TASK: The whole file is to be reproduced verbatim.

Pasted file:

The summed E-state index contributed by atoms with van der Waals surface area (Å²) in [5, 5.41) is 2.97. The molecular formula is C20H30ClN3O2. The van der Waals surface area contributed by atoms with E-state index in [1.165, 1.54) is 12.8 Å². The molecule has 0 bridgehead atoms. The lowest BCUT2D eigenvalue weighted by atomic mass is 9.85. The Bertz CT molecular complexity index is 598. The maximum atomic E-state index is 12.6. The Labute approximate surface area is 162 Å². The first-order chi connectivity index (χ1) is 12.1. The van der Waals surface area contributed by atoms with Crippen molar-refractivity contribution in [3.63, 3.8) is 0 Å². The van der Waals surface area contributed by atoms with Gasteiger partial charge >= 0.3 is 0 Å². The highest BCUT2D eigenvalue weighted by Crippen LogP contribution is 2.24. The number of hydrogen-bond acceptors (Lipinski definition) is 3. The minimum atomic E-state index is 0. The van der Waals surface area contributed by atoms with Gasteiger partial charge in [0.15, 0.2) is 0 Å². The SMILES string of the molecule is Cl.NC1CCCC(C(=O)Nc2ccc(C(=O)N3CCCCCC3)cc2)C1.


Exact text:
The summed E-state index contributed by atoms with van der Waals surface area (Å²) in [5, 5.41) is 2.97. The molecular formula is C20H30ClN3O2. The van der Waals surface area contributed by atoms with E-state index in [1.165, 1.54) is 12.8 Å². The molecule has 0 bridgehead atoms. The lowest BCUT2D eigenvalue weighted by atomic mass is 9.85. The Bertz CT molecular complexity index is 598. The maximum atomic E-state index is 12.6. The Labute approximate surface area is 162 Å². The first-order chi connectivity index (χ1) is 12.1. The van der Waals surface area contributed by atoms with Crippen molar-refractivity contribution in [3.63, 3.8) is 0 Å². The van der Waals surface area contributed by atoms with Gasteiger partial charge >= 0.3 is 0 Å². The highest BCUT2D eigenvalue weighted by Crippen LogP contribution is 2.24. The number of hydrogen-bond acceptors (Lipinski definition) is 3. The minimum atomic E-state index is 0. The van der Waals surface area contributed by atoms with Gasteiger partial charge in [0.15, 0.2) is 0 Å². The SMILES string of the molecule is Cl.NC1CCCC(C(=O)Nc2ccc(C(=O)N3CCCCCC3)cc2)C1.